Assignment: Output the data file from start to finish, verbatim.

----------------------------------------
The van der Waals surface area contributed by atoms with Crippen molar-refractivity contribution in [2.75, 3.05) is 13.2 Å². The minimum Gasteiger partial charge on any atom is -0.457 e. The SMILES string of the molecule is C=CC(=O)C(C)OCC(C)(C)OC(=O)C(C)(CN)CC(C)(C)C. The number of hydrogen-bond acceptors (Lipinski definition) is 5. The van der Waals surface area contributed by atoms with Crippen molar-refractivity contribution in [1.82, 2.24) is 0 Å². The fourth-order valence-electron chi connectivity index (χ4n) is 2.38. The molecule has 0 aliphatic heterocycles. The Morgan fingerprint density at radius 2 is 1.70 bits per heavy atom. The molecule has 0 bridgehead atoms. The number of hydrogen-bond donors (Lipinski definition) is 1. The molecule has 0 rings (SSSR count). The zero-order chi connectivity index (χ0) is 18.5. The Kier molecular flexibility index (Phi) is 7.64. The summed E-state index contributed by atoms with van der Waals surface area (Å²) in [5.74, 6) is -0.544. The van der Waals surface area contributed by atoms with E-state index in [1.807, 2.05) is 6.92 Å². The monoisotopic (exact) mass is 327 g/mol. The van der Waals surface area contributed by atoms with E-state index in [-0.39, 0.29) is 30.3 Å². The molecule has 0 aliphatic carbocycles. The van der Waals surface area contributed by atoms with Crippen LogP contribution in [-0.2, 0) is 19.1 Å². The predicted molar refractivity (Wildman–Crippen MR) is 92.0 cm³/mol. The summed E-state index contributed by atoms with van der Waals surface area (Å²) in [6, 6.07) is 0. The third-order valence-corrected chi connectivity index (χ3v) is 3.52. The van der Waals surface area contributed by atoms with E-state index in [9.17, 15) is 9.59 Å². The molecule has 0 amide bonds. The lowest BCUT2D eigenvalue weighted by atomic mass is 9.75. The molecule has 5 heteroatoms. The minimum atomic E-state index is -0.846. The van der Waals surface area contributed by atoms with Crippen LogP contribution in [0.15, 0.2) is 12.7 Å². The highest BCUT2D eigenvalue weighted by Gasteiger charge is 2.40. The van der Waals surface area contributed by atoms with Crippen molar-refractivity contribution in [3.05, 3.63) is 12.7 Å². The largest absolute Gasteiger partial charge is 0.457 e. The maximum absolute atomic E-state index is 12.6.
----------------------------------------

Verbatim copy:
The van der Waals surface area contributed by atoms with Crippen molar-refractivity contribution in [2.75, 3.05) is 13.2 Å². The minimum Gasteiger partial charge on any atom is -0.457 e. The SMILES string of the molecule is C=CC(=O)C(C)OCC(C)(C)OC(=O)C(C)(CN)CC(C)(C)C. The number of hydrogen-bond acceptors (Lipinski definition) is 5. The van der Waals surface area contributed by atoms with Crippen molar-refractivity contribution in [1.82, 2.24) is 0 Å². The fourth-order valence-electron chi connectivity index (χ4n) is 2.38. The molecule has 0 aliphatic heterocycles. The Morgan fingerprint density at radius 2 is 1.70 bits per heavy atom. The molecule has 0 bridgehead atoms. The number of hydrogen-bond donors (Lipinski definition) is 1. The molecule has 0 rings (SSSR count). The zero-order chi connectivity index (χ0) is 18.5. The Kier molecular flexibility index (Phi) is 7.64. The summed E-state index contributed by atoms with van der Waals surface area (Å²) in [5.74, 6) is -0.544. The van der Waals surface area contributed by atoms with E-state index in [1.807, 2.05) is 6.92 Å². The monoisotopic (exact) mass is 327 g/mol. The van der Waals surface area contributed by atoms with E-state index in [-0.39, 0.29) is 30.3 Å². The molecule has 0 aliphatic carbocycles. The van der Waals surface area contributed by atoms with Crippen LogP contribution in [-0.2, 0) is 19.1 Å². The predicted molar refractivity (Wildman–Crippen MR) is 92.0 cm³/mol. The summed E-state index contributed by atoms with van der Waals surface area (Å²) in [6, 6.07) is 0. The third-order valence-corrected chi connectivity index (χ3v) is 3.52. The van der Waals surface area contributed by atoms with E-state index in [9.17, 15) is 9.59 Å². The molecule has 0 amide bonds. The lowest BCUT2D eigenvalue weighted by atomic mass is 9.75. The molecule has 5 heteroatoms. The minimum atomic E-state index is -0.846. The van der Waals surface area contributed by atoms with Crippen LogP contribution in [0.15, 0.2) is 12.7 Å². The highest BCUT2D eigenvalue weighted by Gasteiger charge is 2.40. The van der Waals surface area contributed by atoms with Crippen molar-refractivity contribution in [3.05, 3.63) is 12.7 Å². The largest absolute Gasteiger partial charge is 0.457 e. The maximum absolute atomic E-state index is 12.6.